When I heard that derma rolling -- also called skin needling or micro needling -- may be a way to fix acne scars (and is a favorite treatment of stars like Angelina Jolie), I just had to play guinea pig.
Most skin needling devices look like mini paint rollers, covered in tiny needles. When you roll them against your skin, you cause controlled trauma to the dermis with hundreds of little pricks. The claim is that your skincare is more deeply absorbed and your skin may also react by creating collagen - which can fill in acne scars and small wrinkles.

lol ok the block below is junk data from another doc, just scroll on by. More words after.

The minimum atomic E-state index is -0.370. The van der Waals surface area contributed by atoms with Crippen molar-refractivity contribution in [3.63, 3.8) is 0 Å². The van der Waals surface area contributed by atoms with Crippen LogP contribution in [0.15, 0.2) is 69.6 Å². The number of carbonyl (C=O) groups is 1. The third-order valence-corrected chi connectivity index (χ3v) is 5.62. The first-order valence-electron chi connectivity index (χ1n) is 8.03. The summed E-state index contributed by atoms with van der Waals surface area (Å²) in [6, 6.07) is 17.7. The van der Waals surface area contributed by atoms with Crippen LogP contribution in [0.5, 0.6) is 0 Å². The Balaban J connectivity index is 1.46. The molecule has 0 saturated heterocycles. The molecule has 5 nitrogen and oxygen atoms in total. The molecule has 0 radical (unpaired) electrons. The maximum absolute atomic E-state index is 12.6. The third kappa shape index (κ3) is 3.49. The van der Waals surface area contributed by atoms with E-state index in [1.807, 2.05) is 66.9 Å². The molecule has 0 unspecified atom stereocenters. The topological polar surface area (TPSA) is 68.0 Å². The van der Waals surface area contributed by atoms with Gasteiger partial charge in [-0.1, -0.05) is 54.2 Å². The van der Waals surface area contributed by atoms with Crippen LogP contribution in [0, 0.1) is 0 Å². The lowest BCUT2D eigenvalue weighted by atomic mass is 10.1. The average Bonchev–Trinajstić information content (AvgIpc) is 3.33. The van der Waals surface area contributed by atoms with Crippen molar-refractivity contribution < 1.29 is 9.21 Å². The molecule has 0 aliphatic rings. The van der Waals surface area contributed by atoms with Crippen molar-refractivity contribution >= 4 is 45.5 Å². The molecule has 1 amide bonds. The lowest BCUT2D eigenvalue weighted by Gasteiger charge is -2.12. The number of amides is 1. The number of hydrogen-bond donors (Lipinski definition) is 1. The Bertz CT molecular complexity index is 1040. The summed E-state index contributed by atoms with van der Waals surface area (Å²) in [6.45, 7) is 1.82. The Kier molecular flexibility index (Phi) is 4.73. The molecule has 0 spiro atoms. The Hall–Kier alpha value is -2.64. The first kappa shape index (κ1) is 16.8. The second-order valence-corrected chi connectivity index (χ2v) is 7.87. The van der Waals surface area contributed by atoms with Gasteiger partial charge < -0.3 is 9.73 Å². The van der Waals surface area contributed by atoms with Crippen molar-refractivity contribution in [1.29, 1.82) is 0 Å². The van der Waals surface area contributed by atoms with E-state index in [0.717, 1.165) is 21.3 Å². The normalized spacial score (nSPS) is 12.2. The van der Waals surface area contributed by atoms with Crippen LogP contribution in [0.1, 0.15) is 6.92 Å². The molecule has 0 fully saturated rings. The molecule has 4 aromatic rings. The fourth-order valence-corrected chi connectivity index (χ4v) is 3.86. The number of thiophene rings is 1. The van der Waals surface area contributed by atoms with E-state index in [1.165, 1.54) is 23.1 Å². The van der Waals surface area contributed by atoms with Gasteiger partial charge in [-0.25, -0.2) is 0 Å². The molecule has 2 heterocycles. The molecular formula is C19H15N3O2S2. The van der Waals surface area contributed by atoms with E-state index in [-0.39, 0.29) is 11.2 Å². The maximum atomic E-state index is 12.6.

At-home rollers, like Leaf & Rusher Tx Roller, $118, are typically .5 mm in length, while medical grade rollers are 2 to 3mm in length.
At home, you get a superficial "mini" treatment without any downtime, while office procedures go deeper and require a few days of healing. Since I'm all about results, I saw a plastic surgeon for my treatment.
The truth? I looked like a car accident victim the first two days!
I was swollen, red and raw, but then I magically transformed into a normal human being who my dog no longer ran from by day 4. And most amazingly, I saw about a 50% immediate improvement in my couple of old acne scars. Wow!
But are the at-home versions effective?
"For scars and wrinkles, I doubt the consumer derma rollers are going to give you any results," says Wayne, NJ plastic surgeon Dr. Parham Ganchi. "The more likely benefit is that they may allow your serums and creams to penetrate more deeply into the skin, making your skincare routine more effective."